Ever have a time you were just finishing that new shelf or cabinet and really want to mount it to the wall and then…. AH $#!+ stud finder no where to be found or the batteries are dead.
Now what to do, you don’t want to run to the store for new batteries; you know that your motivation will disappear when you get back and your project will sit on the floor till next weekend when you can start again.
No worries; I’m here to give you a couple tips, one of which always surprises my friends (hint: its magnets).
By the way I recently bought my first stud finder and really like it. I highly recommend this one:
While writing this, the price was only 43 dollars at Amazon. I picked mine up at COSTCO while they had it.
I tried out some cheaper $20 ones in Lowe’s and was very disappointed. ANYWHO… back to not owning one:
If you want to quickly get to a rough estimate of stud locations there are a few things you do to reduce search time before my methods.
- Take a look at where your outlets and light switches are placed; 9 times out of 10 this will be nailed directly to a stud to the left or right. The other time out of ten by the way is a combo of “old work” style boxes with flaps (these) or someone adding a piece of wood in an exact spot they want there outlet between two studs
- Measure out from a corner or end of your wall. In any newer house you should have a stud every 16″; in some homes, on some walls, this could be 24″ so take a measurement and it should get you close.
- If you’re not sure if you found a stud or not, tap in a small finishing nail. If it continues in easily you’ve missed the stud, but you only have a small hole to Spackle. If you popped your small hole in line with where you intend to mount your project then it will be hidden when you do find that stud.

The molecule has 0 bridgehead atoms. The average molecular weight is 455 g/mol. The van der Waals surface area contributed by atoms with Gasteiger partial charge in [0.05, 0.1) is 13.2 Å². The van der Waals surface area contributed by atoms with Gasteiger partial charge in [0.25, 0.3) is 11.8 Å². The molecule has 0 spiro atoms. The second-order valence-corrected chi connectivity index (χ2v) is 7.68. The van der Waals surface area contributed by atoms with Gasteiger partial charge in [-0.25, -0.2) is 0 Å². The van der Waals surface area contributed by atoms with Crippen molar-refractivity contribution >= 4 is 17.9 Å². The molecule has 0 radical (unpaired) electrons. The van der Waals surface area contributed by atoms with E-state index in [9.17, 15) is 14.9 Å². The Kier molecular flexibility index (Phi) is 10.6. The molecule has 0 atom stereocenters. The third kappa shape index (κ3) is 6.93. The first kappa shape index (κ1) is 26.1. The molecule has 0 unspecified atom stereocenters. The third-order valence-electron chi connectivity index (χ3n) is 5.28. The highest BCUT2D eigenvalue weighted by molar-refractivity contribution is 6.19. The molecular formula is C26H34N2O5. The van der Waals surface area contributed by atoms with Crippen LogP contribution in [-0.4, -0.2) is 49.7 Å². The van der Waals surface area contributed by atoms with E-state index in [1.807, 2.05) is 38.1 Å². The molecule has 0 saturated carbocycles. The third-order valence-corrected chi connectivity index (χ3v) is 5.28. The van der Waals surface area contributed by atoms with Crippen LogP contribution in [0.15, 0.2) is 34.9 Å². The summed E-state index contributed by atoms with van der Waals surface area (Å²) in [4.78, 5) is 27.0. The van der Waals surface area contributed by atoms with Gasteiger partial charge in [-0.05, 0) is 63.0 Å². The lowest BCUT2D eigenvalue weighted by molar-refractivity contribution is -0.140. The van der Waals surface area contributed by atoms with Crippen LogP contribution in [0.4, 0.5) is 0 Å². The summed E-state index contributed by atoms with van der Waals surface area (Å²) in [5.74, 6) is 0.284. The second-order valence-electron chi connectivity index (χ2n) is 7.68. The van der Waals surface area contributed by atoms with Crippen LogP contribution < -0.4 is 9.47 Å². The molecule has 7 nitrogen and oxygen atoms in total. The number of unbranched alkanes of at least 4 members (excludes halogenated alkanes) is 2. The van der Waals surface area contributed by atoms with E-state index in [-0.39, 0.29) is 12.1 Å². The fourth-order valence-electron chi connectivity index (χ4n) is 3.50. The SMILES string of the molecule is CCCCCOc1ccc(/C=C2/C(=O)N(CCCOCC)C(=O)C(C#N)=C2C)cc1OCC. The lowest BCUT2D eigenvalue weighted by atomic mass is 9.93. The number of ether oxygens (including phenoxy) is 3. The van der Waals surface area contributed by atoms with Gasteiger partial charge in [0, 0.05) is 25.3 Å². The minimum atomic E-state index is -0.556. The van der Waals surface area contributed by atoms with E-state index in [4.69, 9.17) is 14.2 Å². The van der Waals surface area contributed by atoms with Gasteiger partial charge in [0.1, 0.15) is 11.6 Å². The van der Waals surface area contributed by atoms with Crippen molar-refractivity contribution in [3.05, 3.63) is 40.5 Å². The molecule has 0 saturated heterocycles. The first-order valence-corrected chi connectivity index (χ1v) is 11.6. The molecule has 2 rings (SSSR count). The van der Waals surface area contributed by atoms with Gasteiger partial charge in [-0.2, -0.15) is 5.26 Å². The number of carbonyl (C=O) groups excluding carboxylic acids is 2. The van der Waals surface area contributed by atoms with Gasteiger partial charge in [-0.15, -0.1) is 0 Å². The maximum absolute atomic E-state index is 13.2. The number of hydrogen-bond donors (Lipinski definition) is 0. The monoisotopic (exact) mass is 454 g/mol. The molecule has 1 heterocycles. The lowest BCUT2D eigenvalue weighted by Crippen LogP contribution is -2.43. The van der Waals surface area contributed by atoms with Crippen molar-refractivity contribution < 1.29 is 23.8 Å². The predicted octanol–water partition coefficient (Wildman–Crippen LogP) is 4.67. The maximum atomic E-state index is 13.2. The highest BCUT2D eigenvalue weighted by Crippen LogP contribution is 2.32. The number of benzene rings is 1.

NOW, onto the pinpointing methods: 1) Wall Knocking 2) Defect search 3) Magnets
Knock on the wall and listen for either a hollow or solid sound. Move your knocking left and right along the wall listening for a difference in sound. The more solid sounding areas (less echo sounding) should be your stud locations.
This method is really tough for me and harder still if the drywall is thick or doubled up. Perhaps, if you never heard “you’re going to regret listening to your music that loud when you can’t hear any more” (quoted from dad years 2000 – present), your hearing will be better tuned and your luck will be better.
Next up, and not as obvious of method as knocking on the wall, is looking for a popped out circle on your wall or even an indent in a pretty close to perfect circle. Both of these are ordinarily caused by a defect in the hanging of the drywall. These locations should be located directly on a stud.
In the case of a popped out circle the nail has simply worked free over time of you and your family bumping into the wall and the natural movement of your house. Not all pop outs will be as obvious as the picture above; some will just look like a really small circus tent, the nail being the central pole.
In the case of a perfect little indent, it means someone did not take enough time on checking the finishing job of the wall and failed to put enough “mud” on the wall over the screw. When the mud drys, it shrinks; sometimes this is hard to see until you paint which brings out all kinds of imperfections. Unfortunately, I know about these spots all too well in my living room remodel – pictures coming soon.
Now, the best for last, for those times you forgot your hearing protection your entire project, your wall was built perfectly smooth (or textured to hide all the mistakes – GRR TEXAS), and you just can’t figure out where your studs were placed:
MAGNETS – preferably some stronger rare earth magnets. I’ve used the stronger magnets from my fridge, my name tag from work, and the fun little micro-magnetic balls.
This is a tip that works best using the prerequisites mentioned earlier (outlet, measuring from corner/end of wall). On your best guess at location of your stud take a magnet resting on the tip of your fingers (or tie it to a light weight piece of string) and held gently against the wall, move the magnet from left to right over a space of 8″-12″ and slowly work your way down the wall the magnet, if strong enough, will catch on the screw or nail heads holding your drywall to the studs. After finding the first stud you should be able to measure for the next and check again. I’ve also used this method on the ceiling in my garage and used a second magnet in the same plane as the first to determine direction.
Something to keep in mind with this method is it most likely will not work with PLASTER walls due to how plaster is applied you may have some metal mesh to add strength.